Pete Dye – one of the most influential course designers of his generation, who brought us venues like TPC Sawgrass and Whistling Straits – has died, aged 94.
Dye designed numerous golf courses during a career that began in 1959 alongside his wife, Alice, who died last February at age 91 (they had been married for 68 years).
The Dye portfolio, which spanned over six decades and featured more than 100 courses, included several major and PGA Tour venues, including TPC Sawgrass’ Stadium Course, Kiawah’s Ocean Course, Harbour Town and this year’s Ryder Cup venue, Whistling Straits’ Straits Course, as well as other highly-ranked designs such as The Honors Course and Pete Dye Golf Club.
“Pete made an indelible mark on the world of golf that will never be forgotten,” the statement read. “We will all miss him dearly.”
Below is an interview Dye did with Golf Illustrated in 2015, which gives an insight into his inspiration, his background and his thoughts on the game.
My father was in real estate and he became an avid golfer. My mother’s family had a lot of old farmland around Urbana and went out and built nine holes along with a group of people. It’s still there... and my youngest son, PB, added another nine holes 70 years later.
I qualified for the US Open in 1957 at Inverness, in Ohio. I remember checking in and looking for my locker. I found it, and saw that the next locker had been allocated to Ben Hogan. I thought “my gosh, what a thrill”. Then it turned out he couldn’t raise his arms above his chest and wasn’t able to play, so that was one experience I missed out on. It was a real shame. I missed the cut after a second-round 77 but I was in good company; I shot the same score as Arnold Palmer and was eight shots better than Jack Nicklaus.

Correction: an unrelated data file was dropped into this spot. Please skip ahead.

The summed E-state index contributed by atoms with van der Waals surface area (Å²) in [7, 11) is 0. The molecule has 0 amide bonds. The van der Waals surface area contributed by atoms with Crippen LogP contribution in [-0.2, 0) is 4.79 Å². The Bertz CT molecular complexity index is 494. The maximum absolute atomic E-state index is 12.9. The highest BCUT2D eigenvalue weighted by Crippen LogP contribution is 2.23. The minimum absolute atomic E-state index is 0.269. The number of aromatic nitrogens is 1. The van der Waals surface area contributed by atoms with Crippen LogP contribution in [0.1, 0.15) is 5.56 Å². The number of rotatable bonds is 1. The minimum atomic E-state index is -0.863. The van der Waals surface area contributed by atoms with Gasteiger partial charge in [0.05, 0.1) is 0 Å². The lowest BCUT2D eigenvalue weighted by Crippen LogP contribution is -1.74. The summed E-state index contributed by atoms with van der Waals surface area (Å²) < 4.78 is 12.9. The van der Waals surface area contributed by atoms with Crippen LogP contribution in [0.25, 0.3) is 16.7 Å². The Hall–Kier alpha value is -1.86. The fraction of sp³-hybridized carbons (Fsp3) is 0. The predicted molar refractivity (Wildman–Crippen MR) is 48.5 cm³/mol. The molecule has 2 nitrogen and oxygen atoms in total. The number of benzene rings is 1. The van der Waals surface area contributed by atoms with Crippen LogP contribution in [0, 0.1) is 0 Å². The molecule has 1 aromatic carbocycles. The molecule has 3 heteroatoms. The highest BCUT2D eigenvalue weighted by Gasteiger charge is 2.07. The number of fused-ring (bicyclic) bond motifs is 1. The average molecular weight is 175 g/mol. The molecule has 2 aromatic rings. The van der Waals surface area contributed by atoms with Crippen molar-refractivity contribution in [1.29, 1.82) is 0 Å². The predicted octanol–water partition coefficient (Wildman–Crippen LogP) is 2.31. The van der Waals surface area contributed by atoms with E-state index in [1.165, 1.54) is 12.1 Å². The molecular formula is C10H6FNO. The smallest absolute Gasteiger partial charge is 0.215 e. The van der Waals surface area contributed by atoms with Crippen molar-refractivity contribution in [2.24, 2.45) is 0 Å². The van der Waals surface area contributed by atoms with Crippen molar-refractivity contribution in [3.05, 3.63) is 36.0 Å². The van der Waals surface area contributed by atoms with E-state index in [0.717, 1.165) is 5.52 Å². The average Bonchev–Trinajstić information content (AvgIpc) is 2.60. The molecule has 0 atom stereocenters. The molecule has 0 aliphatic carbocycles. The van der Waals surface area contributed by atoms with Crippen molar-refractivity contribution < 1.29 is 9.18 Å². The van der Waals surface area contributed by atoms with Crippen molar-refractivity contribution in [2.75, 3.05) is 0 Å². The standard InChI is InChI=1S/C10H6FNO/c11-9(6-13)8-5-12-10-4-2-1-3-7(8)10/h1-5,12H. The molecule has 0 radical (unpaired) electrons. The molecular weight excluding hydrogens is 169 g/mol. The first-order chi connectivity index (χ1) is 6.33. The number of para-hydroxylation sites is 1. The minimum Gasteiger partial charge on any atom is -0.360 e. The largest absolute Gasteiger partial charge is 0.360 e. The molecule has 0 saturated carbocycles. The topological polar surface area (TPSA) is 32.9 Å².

I qualified for your Amateur Championship in 1963 and ’73 too, both at St Andrews. I used to go over early and play golf courses that people in America will never have heard of. I remember going all the way up north to Aberdeen and playing Cruden Bay, Murcar and Royal Aberdeen.
I joined the US military in 1944 and ended up in the parachute infantry in a rookie outfit called the 13th Airborne. I didn’t really do anything except jump, so when the war was over in August I still had six months to serve. I was back at Fort Bragg when the captain asked if anyone knew anything about golf – so I put my hand up. I ended up being the greenkeeper at the course! The captain used to pick me up every day and we’d go and play at Pinehurst. So I got to know Donald Ross, who also built the course at Fort Bragg.
Pinehurst stayed open during WWII and they planted Bermuda grass on the greens instead of oiled sand. But of course, everyone was used to playing sand greens in that part of the world so they kept top dressing it to keep them smooth. As a result, they raised those greens about 12 to 16 inches. Mr Ross kept telling me he was going to cut those crowns off! He died in 1948 so those crowns were never taken off. The owner told me he was going to take those crowns off, then he sold it, so those crowns have never been taken off... and those ‘dome’ greens have been copied all over the place since then.